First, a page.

For Luse, who has worked as everything from a location scout to a location manager, this is when things get interesting. Having grown up in Georgia, he has keen insight into locations throughout the state that are available for filming. Once he knows what he needs to find, and before he hits the street to begin to scout, he often uses Google Maps’ 3-D Earth View feature, which allows him to see location exteriors from all angles. “It’s a great tool if you want to plan out your day efficiently,” he says.
Then, it’s a matter of driving to the various locations, photographing them, and presenting the options to the production designer, who collaborates with the director to come to a final decision. Once locations are selected and permission is received to use those sites, then the next phases get underway. When filming begins, the location department handles the logistics of the shoot, managing everything from arranging for traffic flow and ensuring a quiet set (including stopping local construction projects when necessary) to creating video villages for the creative team.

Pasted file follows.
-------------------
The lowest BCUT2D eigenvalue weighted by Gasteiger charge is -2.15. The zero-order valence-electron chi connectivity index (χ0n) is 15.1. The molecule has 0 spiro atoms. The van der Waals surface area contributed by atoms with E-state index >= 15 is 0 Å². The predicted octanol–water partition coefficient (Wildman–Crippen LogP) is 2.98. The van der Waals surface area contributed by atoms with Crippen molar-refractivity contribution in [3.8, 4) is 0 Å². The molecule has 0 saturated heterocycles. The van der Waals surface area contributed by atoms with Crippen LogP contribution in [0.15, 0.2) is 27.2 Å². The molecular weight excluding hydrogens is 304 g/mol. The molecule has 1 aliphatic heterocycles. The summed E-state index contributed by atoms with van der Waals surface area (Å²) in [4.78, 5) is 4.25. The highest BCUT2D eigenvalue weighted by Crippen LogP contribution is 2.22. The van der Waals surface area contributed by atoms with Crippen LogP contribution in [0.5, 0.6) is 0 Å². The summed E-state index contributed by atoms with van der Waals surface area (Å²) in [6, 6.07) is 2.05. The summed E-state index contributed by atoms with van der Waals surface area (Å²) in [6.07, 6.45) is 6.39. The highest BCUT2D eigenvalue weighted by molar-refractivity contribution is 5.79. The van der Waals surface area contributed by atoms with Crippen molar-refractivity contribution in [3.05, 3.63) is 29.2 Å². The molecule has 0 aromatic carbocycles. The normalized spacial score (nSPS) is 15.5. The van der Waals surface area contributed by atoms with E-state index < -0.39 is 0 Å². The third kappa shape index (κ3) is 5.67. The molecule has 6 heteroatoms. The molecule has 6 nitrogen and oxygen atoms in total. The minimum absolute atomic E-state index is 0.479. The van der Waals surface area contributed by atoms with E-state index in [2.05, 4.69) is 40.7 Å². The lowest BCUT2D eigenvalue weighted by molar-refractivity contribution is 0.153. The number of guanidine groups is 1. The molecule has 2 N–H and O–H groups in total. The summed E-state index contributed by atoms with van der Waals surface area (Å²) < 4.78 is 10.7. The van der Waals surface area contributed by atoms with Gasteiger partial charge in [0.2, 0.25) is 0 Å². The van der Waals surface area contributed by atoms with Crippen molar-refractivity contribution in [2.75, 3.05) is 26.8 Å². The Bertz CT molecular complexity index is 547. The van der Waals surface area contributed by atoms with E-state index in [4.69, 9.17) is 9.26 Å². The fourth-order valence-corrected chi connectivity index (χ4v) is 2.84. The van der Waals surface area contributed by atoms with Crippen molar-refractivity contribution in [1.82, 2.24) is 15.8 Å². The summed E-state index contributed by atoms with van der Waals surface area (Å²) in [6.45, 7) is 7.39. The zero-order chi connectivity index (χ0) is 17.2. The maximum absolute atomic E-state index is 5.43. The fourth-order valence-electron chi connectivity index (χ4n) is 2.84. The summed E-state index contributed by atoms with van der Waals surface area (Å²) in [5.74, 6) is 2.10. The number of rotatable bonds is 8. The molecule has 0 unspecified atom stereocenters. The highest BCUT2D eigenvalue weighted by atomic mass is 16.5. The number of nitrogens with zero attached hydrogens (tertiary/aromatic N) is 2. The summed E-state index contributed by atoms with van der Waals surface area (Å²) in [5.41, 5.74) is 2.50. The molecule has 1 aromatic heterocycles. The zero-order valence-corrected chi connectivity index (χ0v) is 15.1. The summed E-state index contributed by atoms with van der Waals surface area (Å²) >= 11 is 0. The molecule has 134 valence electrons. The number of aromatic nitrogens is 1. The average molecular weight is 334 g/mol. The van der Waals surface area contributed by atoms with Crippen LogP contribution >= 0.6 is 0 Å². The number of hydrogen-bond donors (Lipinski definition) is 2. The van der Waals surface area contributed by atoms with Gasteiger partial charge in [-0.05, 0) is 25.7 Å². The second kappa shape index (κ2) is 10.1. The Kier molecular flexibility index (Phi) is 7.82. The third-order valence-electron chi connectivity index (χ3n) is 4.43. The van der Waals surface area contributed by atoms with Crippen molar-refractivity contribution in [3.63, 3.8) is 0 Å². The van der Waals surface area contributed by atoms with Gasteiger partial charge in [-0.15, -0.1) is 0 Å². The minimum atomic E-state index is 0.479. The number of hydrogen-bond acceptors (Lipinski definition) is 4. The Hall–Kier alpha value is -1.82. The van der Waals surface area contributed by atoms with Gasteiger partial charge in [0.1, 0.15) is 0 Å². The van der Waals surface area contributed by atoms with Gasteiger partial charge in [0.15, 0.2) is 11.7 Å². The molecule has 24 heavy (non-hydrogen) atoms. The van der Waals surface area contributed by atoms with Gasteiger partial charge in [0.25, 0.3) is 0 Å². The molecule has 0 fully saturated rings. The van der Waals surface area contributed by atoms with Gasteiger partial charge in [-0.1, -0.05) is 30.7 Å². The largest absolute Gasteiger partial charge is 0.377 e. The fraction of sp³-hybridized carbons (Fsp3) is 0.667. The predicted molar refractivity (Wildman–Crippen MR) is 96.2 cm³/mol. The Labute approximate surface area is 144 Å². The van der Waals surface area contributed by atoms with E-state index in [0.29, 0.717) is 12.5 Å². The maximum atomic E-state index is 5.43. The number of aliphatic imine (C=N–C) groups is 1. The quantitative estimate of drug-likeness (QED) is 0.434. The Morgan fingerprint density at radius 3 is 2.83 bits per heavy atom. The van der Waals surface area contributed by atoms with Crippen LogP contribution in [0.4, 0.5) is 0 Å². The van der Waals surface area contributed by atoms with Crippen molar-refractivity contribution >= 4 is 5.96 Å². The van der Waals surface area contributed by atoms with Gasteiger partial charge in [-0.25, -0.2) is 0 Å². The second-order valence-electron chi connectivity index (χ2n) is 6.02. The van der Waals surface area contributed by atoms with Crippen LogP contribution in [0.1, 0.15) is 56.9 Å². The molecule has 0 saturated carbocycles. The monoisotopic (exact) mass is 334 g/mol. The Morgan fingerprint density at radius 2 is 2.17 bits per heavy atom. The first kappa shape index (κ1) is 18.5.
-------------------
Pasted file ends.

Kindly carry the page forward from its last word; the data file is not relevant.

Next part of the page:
“If one were to ask me what a normal day for me would be, I would say, ‘It is never normal.’ Something new happens every day, and it is rarely easy. Dependent on what stage we are in our filming schedule, I could be finding and photographing a location, securing logistics, supervising a set, returning a location back to normal, or returning various equipment we used throughout the show,” Luse says. “I enjoy it because, to me, different is refreshing, I learn something new every day. A day at the office can be in a dilapidated structure in a crime-ridden neighborhood one day and in a $30 million mansion the next.”